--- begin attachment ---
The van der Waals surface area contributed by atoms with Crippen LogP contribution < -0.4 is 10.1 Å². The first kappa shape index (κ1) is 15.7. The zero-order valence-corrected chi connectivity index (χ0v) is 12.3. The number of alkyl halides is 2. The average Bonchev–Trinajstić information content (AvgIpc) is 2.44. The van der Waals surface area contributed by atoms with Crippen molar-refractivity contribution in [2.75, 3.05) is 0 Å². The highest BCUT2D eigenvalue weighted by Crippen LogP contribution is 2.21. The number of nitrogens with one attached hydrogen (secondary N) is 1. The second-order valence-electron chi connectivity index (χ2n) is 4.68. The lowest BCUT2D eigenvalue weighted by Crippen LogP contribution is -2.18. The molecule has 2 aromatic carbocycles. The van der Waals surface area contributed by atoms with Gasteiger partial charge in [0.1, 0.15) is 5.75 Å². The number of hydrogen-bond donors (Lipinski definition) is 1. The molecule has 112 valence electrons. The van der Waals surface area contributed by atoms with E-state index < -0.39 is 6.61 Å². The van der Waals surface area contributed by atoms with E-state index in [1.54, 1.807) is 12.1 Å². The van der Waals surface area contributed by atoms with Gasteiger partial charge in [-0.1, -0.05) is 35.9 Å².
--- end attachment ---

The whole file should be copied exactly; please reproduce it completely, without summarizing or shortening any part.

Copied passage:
The van der Waals surface area contributed by atoms with Crippen LogP contribution < -0.4 is 10.1 Å². The first kappa shape index (κ1) is 15.7. The zero-order valence-corrected chi connectivity index (χ0v) is 12.3. The number of alkyl halides is 2. The average Bonchev–Trinajstić information content (AvgIpc) is 2.44. The van der Waals surface area contributed by atoms with Crippen molar-refractivity contribution in [2.75, 3.05) is 0 Å². The highest BCUT2D eigenvalue weighted by Crippen LogP contribution is 2.21. The number of nitrogens with one attached hydrogen (secondary N) is 1. The second-order valence-electron chi connectivity index (χ2n) is 4.68. The lowest BCUT2D eigenvalue weighted by Crippen LogP contribution is -2.18. The molecule has 2 aromatic carbocycles. The van der Waals surface area contributed by atoms with Gasteiger partial charge in [0.1, 0.15) is 5.75 Å². The number of hydrogen-bond donors (Lipinski definition) is 1. The molecule has 112 valence electrons. The van der Waals surface area contributed by atoms with E-state index < -0.39 is 6.61 Å². The van der Waals surface area contributed by atoms with E-state index in [1.54, 1.807) is 12.1 Å². The van der Waals surface area contributed by atoms with Gasteiger partial charge in [-0.1, -0.05) is 35.9 Å².